High Expression of Chromosomal Dihydrofolate Reductase in Campylobacter Is Related to Its Trimethoprim Resistance
The antifolate agent trimethoprim is not used in the clinical treatment of infections with Campylobacter spp. because pathogenic strains of these bacteria are regarded as endogenously resistant to pharmacokinetic concentrations of this drug.5 This property of innate resistance could be explained in several ways. One is the occurrence, in pathogenic strains, of plasmid-borne genes expressing insensitive variants of the drug target enzyme dihydrofolate reductase. This is the most common type of resistance among clinical isolates of enterobacteria.2 Sixteen different types of these plasmid-mediated genes have presently been found.2 Another explanation of antifolate resistance in Campylobacter spp. could be an endogenous insensitivity to trimethoprim of its chromosomal dihydrofolate reductase, in much the same way as the human enzyme is insensitive, allowing selectivity in antibacterial use of the drug.2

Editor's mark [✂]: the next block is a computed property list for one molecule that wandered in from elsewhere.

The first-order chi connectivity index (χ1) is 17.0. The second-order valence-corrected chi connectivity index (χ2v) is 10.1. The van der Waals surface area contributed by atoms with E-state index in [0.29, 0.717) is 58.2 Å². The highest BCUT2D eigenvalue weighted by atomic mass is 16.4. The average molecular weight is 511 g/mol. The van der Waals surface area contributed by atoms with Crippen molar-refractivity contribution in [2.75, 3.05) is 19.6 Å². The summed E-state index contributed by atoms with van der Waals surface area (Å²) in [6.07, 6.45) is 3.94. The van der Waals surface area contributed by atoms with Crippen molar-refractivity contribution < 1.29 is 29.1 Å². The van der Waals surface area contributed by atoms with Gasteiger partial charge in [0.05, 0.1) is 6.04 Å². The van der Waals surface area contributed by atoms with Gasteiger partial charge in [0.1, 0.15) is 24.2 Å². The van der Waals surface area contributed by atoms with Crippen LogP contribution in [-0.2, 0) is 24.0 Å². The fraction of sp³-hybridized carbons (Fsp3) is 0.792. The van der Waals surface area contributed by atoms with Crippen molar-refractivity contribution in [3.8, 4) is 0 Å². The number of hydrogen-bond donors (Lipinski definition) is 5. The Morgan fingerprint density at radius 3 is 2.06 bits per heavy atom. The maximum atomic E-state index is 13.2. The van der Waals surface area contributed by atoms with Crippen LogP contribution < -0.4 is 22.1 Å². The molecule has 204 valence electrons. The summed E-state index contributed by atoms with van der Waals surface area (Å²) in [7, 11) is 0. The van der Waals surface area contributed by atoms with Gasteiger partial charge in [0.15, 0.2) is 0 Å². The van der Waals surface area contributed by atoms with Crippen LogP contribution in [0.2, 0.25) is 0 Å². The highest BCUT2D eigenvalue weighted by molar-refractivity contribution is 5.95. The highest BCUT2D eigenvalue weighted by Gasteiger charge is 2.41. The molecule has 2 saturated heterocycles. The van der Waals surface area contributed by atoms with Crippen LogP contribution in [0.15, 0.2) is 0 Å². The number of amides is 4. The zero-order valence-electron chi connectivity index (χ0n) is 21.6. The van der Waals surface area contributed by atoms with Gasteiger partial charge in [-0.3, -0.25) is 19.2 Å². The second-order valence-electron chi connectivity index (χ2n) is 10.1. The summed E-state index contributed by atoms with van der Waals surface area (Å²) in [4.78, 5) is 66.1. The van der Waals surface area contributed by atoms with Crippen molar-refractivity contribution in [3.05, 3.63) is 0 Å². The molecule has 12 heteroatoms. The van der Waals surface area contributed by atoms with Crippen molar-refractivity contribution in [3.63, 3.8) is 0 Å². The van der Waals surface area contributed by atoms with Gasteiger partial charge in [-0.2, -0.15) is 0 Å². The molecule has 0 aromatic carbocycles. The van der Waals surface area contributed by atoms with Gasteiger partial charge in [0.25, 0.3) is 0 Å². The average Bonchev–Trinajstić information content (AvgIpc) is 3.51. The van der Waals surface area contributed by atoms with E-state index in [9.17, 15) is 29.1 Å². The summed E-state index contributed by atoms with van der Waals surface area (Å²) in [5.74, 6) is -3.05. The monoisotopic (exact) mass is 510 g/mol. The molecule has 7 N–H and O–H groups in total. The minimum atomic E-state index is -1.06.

KeywordsNalidixic Acid Dihydrofolate Reductase Parent Isolate Trimethoprim Resistance Antifolate Resistance
Unable to display preview. Download preview PDF.
- 3.Maniatis T., Fritsch E.F., and Sambrook J. (1989) Molecular cloning: a Laboratory Manual. Cold Spring Harbor Laboratory, Cold Spring Harbor, New York.Google Scholar